Morning Worship

Mary Lee Talbot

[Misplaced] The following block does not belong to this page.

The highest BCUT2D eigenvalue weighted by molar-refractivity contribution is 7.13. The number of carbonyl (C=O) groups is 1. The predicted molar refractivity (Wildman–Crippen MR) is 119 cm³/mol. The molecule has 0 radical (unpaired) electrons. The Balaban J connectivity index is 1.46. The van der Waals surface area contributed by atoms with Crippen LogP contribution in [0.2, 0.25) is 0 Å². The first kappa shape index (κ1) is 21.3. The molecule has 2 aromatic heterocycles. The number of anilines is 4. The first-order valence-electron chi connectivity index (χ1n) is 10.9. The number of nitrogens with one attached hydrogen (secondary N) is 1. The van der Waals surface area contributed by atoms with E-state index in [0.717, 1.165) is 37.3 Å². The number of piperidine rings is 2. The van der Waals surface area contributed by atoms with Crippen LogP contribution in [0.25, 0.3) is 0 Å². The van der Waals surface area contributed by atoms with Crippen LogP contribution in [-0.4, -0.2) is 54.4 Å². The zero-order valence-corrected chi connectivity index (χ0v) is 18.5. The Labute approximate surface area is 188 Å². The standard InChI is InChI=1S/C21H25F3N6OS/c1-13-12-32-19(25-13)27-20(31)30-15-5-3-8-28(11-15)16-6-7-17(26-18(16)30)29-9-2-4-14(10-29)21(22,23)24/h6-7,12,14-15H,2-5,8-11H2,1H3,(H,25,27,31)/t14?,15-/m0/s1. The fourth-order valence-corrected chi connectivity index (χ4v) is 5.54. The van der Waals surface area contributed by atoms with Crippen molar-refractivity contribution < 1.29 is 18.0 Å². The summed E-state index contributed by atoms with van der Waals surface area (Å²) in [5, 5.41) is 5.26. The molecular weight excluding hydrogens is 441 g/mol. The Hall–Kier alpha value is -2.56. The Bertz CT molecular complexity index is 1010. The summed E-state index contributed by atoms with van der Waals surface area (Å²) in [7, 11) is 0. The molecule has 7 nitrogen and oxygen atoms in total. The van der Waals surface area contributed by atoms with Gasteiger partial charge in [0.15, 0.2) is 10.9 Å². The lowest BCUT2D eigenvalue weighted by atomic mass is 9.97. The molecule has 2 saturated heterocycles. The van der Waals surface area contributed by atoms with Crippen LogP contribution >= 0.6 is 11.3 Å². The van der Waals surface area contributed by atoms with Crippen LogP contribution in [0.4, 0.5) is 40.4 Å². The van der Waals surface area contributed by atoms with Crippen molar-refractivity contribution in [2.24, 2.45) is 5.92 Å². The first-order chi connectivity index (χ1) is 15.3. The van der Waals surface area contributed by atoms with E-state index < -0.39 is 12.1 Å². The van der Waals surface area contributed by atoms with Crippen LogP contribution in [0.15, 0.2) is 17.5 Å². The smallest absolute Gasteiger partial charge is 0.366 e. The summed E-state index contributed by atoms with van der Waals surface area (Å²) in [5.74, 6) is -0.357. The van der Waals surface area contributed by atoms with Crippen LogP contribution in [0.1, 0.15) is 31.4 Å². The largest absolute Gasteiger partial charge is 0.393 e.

“When we decide that we are creatures of the lord, we allocate some of our words for praise. Worship is the practical name for this mouth-loosening activity.  Sometimes, the words come out in song as we discover god beyond the debates, thinking and discussion; singing is the only sufficient outlet for praise,” said the Rev. Peter Marty at Thurs- day’s 9:15 a.m. morning worship service. His sermon title “Singing With our last Breath,” and the Scripture text was Jeremiah 1: 4-10.  Marty told a story of a young couple, Ben and renee, who were in Haiti at the time of the Jan. 12, 2010, earthquake. They were staying in a home for boys on the third floor with a cousin of Ben’s. After the earthquake hit, renee and the cousin were able to get out of the building. Ben was trapped on the third floor. Renee let him know she was safe and then she heard Ben singing, “god’s peace to us we pray,” a new composition he had written.  “Ben,” Marty said, “spent his last breath singing. “everyone who takes Jesus seriously must take words seriously,” he continued. “Jesus is the word made flesh. This is not a trivial claim; it is a tipoff for all of us as we navigate relationships that require words. We have non-verbal clues to attitudes, feelings and moods but words are critical to full relationships; they are the currency of living.” Marty said that words possess the power to do things. in a courtroom, the judge breaks the silence with the words “ ‘the jury has found the defendant guilty,’ and it changes lives. A lover looks at her mate and blurts out ‘i love you’ and sets off a ripple through the nervous system to the brain.” Words can soothe, inform, judge, encourage and love, he said. They can express ideas and experiences, yet words can express more than ideas. “god said ‘let there be light’ and there was light,” he said. “god spoke creation into existence. Words can func- tion like deeds, as the prophet isaiah said, ‘My words did not return empty to me’ but fulfilled their purpose. The Church defeated the roman empire by blanketing it with words, with the retelling of Scripture.” He continued, “They did not use guns or swords or cannons. The church opened its mouth and spoke. roman society was organized around classifications — race, class, family name. The Church formed a people based on words.” Words shape lives. “our paths are cut by swaths of words from the people who raised, encouraged and challenged us. But we are all capable of cheap words that treat life and people gracelessly. Words are the substructure of trustwor- thiness in relationships and once they are spoken they can never be unspoken,” Marty said. “Words,” he said, “are all i brought with me this week. They formed in my heart and mind and eventually are ex- pelled. They formed in my head and moved to your ears. As the Psalmist said, ‘May the words of my mouth and medita- tions of my heart be acceptable in your sight.’ ” Speech is a physiological event and every word has a physical substance, a puff of air through the lungs, esopha- gus, larynx, tongue, teeth and lips. He repeated his warning that words once spoken can never be pulled back. “We can apologize sometimes but the words are officially gone.” There are times when words will not come. The prophet isaiah could not speak the words of the lord until a seraph touched his lips with a coal and made his lips clean. Jeremiah was not capable of speaking for the lord until god touched his lips. “The beautiful dimension of the Christian life is that in life and death we sing. in living and dying, song is our strength. As the Psalmist says, ‘open my lips, and my mouth will declare your praise,’ ” Marty said. The Rev. Scott Maxwell presided. Pat Brown, hostess at the Baptist House, read the Scripture.  The prelude was “Trio in G Major” by Marcel Gennaro, played by Barbara Hois, flute, Rebecca Scarnati, oboe, and Debbie Grohman, clarinet. The Motet Choir sang “Love” based on I Corinthians 13:1-13, with text by Chris- topher Wordsworth and music by Gerald Near. Jared Jacobsen, organist and worship coordinator, directed the choir. The Harold F. Reed Sr. Chaplaincy supports this week’s services. Singing is the only sufficient outlet for praise and worship